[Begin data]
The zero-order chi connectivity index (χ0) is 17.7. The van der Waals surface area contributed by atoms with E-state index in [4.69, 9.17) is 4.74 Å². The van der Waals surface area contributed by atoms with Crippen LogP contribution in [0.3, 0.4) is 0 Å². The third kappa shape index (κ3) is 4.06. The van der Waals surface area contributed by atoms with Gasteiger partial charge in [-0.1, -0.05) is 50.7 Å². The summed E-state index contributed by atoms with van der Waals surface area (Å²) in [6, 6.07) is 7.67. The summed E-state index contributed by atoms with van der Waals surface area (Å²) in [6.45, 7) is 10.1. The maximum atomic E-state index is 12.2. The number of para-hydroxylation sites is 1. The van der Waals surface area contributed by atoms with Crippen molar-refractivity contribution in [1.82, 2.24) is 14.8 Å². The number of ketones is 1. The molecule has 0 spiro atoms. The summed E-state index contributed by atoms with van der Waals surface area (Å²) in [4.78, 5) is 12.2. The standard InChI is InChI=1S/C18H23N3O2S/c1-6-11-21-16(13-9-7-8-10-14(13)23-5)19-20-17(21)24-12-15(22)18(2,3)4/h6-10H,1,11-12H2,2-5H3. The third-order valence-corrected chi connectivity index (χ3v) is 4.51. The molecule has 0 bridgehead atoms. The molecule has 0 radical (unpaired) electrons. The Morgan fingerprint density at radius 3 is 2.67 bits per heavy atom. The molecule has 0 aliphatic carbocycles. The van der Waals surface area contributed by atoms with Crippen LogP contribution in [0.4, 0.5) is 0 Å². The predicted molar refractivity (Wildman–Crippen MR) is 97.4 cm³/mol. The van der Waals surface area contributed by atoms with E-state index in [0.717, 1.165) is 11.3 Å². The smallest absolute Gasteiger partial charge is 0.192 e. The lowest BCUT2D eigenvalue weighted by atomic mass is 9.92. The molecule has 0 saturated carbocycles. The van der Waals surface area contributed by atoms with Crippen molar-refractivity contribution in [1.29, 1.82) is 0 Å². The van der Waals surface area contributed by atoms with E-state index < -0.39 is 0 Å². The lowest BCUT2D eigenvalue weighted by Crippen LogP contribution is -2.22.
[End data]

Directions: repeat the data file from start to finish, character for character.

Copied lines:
The zero-order chi connectivity index (χ0) is 17.7. The van der Waals surface area contributed by atoms with E-state index in [4.69, 9.17) is 4.74 Å². The van der Waals surface area contributed by atoms with Crippen LogP contribution in [0.3, 0.4) is 0 Å². The third kappa shape index (κ3) is 4.06. The van der Waals surface area contributed by atoms with Gasteiger partial charge in [-0.1, -0.05) is 50.7 Å². The summed E-state index contributed by atoms with van der Waals surface area (Å²) in [6, 6.07) is 7.67. The summed E-state index contributed by atoms with van der Waals surface area (Å²) in [6.45, 7) is 10.1. The maximum atomic E-state index is 12.2. The number of para-hydroxylation sites is 1. The van der Waals surface area contributed by atoms with Crippen molar-refractivity contribution in [1.82, 2.24) is 14.8 Å². The number of ketones is 1. The molecule has 0 spiro atoms. The summed E-state index contributed by atoms with van der Waals surface area (Å²) in [4.78, 5) is 12.2. The standard InChI is InChI=1S/C18H23N3O2S/c1-6-11-21-16(13-9-7-8-10-14(13)23-5)19-20-17(21)24-12-15(22)18(2,3)4/h6-10H,1,11-12H2,2-5H3. The third-order valence-corrected chi connectivity index (χ3v) is 4.51. The molecule has 0 bridgehead atoms. The molecule has 0 radical (unpaired) electrons. The Morgan fingerprint density at radius 3 is 2.67 bits per heavy atom. The molecule has 0 aliphatic carbocycles. The van der Waals surface area contributed by atoms with Crippen LogP contribution in [0.4, 0.5) is 0 Å². The predicted molar refractivity (Wildman–Crippen MR) is 97.4 cm³/mol. The van der Waals surface area contributed by atoms with E-state index in [0.717, 1.165) is 11.3 Å². The smallest absolute Gasteiger partial charge is 0.192 e. The lowest BCUT2D eigenvalue weighted by atomic mass is 9.92. The molecule has 0 saturated carbocycles. The van der Waals surface area contributed by atoms with Crippen molar-refractivity contribution in [1.29, 1.82) is 0 Å². The van der Waals surface area contributed by atoms with E-state index < -0.39 is 0 Å². The lowest BCUT2D eigenvalue weighted by Crippen LogP contribution is -2.22.